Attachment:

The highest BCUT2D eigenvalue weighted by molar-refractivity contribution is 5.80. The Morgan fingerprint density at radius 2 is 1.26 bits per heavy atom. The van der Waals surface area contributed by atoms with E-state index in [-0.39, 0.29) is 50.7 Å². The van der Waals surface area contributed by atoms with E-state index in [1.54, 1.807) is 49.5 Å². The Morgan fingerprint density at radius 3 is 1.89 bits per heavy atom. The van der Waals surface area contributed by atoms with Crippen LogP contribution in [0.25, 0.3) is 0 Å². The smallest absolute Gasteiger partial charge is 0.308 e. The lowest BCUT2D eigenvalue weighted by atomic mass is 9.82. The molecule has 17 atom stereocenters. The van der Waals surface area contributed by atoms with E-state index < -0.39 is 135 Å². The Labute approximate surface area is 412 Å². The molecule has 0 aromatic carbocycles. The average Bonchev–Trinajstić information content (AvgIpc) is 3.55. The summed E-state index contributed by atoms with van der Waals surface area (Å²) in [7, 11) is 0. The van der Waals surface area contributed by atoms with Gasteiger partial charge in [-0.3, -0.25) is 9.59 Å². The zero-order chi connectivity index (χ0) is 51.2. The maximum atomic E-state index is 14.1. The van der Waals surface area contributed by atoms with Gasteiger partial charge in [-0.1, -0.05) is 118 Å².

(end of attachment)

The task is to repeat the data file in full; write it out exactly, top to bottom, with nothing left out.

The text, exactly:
The highest BCUT2D eigenvalue weighted by molar-refractivity contribution is 5.80. The Morgan fingerprint density at radius 2 is 1.26 bits per heavy atom. The van der Waals surface area contributed by atoms with E-state index in [-0.39, 0.29) is 50.7 Å². The van der Waals surface area contributed by atoms with E-state index in [1.54, 1.807) is 49.5 Å². The Morgan fingerprint density at radius 3 is 1.89 bits per heavy atom. The van der Waals surface area contributed by atoms with Crippen LogP contribution in [0.25, 0.3) is 0 Å². The smallest absolute Gasteiger partial charge is 0.308 e. The lowest BCUT2D eigenvalue weighted by atomic mass is 9.82. The molecule has 17 atom stereocenters. The van der Waals surface area contributed by atoms with E-state index < -0.39 is 135 Å². The Labute approximate surface area is 412 Å². The molecule has 0 aromatic carbocycles. The average Bonchev–Trinajstić information content (AvgIpc) is 3.55. The summed E-state index contributed by atoms with van der Waals surface area (Å²) in [7, 11) is 0. The van der Waals surface area contributed by atoms with Gasteiger partial charge in [-0.3, -0.25) is 9.59 Å². The zero-order chi connectivity index (χ0) is 51.2. The maximum atomic E-state index is 14.1. The van der Waals surface area contributed by atoms with Gasteiger partial charge in [-0.1, -0.05) is 118 Å².